Friday, January 15, 2010

How Fragile is Ireland?

Specifically the bit in the north of the island. Watching Question Time last night I realised I was becoming increasingly frustrated with the way the 'peace process' in Ireland is being used as a way of avoiding political questions and ends up being simply code for maintaining the status quo.

All the politicians lined up to say how the question of a corrupt MP who broke her marital vows must not be allowed to 'derail the peace process' as if attempting to resolve any contentious political issue might suddenly see the region erupt into petrol bombs and internment without trial.

It's as if we are being asked to simply accept political wrong doing for the sake of the children. The problem is that if any public row might see a return of the darkest days of the troubles (and there's no evidence at all that this is likely) it means that politics in the north of Ireland is over. If politicians can't have a good old barny in the six counties then the British government ends up making all the decisions by default.

That's a very comfortable position for Peter Hain to advocate. Slanging matches between the parties in England is all very well because we are a mature and stable democracy populated by exemplary, grown up statesmen like Ed Miliband and Nick Clegg, but these childlike Irish can't be allowed to disagree because who knows where it will lead.

I have a few simple questions about the Iris Robinson affair. If we can't deal with financial misconduct in a politically confident way does that make the institutions in the north of Ireland more or less robust? In the long run are people going to have more or less confidence in those institutions if every scandal gets fudged and every difficult question avoided?

If every political question, no matter how unrelated, comes down to the peace process how are we ever to return to 'normal politics'? Why are heated rows in one part of the UK seen as normal but they are forbidden in another part of the UK?

Is every disagreement or crisis really a herald to a new dawn of violence in Ireland's north when they are the political norms in both the south of the country and in the rest of the UK?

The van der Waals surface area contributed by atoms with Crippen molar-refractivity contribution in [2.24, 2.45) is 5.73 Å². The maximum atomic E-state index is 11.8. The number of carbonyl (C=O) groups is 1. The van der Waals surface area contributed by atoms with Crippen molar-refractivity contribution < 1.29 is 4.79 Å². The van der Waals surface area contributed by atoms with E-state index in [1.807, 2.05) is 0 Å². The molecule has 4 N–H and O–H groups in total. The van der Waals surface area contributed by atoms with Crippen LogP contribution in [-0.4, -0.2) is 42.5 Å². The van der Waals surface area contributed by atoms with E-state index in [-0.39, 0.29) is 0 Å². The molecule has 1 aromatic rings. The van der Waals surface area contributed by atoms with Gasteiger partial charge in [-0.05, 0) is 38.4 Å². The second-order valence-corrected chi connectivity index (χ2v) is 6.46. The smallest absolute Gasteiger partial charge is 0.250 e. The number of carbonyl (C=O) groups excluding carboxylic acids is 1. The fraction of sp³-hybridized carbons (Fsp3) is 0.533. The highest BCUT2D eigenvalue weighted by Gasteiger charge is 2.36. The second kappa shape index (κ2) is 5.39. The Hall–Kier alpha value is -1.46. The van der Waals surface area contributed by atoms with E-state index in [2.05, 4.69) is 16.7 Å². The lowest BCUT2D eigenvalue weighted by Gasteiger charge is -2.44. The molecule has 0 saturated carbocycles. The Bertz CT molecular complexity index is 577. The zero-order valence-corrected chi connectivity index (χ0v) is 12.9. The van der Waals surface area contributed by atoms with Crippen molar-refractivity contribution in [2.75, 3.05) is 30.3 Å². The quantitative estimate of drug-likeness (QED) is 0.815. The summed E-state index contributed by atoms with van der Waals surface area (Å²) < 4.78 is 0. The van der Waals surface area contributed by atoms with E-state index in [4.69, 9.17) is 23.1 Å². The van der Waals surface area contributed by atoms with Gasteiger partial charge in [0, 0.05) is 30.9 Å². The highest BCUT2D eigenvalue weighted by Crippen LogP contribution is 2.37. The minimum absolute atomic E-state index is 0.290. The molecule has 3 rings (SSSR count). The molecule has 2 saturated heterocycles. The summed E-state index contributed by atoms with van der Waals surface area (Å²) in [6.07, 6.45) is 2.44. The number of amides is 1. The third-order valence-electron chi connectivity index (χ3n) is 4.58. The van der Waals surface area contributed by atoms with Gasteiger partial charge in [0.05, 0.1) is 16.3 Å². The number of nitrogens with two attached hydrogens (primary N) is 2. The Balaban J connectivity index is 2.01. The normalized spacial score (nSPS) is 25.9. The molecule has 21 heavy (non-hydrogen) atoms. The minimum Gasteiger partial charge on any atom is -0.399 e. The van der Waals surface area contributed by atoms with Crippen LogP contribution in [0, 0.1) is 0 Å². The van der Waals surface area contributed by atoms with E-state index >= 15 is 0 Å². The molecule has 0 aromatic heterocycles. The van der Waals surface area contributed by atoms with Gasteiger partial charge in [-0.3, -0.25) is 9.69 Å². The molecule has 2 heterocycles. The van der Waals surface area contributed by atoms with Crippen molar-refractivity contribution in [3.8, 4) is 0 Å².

Where is the evidence that we are on the brink of a renewal of sectarian violence in earnest? Or is it simply the cack handed structural set-up of the institutions that mean that even the bread and butter of politics (a leader stepping down) supposedly threatens the stability of the entire government?


Peter said...

Thanks for this, Jim. I grew up in Belfast. Politics in the north of Ireland has always been crippled by an obsession with border questions. This is very much to the detriment of the people of the north.

The problem has been two fold:
1) A reluctance of both British and Irish governments to reward compromise. This has pushed politics to the extreme. Nationalists now vote Sinn Fein, Unionists vote DUP.

2) The failure to develop any culture of class politics to supersede sectarian politics.

The rise of TUV, accompanied by no equivalent nationalist party means that Unionism is likely to end up without the largest party in the Assembly.

It may even mean that it is impossible to nominate a FM or DFM because neither the DUP nor TUV will be politically able so to do.

This would mean an end to the Assembly. There's every likelihood that dissident republicans would go back to violence in an attempt to create a united Ireland.

And that provides the greatest opportunity for class politics in over 100 years. Hopefully the people of the north will boot out the unionists and nationalists and replace them with parties that represent their class interests. Obviously I'd like the Greens to be part of that, and there's every chance it will happen.

But it's vitally important that Irish and British Labour follow the Tories and Fianna Fail into organising in the north.

So, it's an important time, and one that merits real thought by all of those wanting a better world.


Reuben said...

Excellent post Jim. They have been saying something like this on your least favourite site.

Reuben said...

Excellent post Jim. They have been saying something like this on your least favourite site.

Jim Jepps said...

You can be very cruel Reuben, very cruel indeed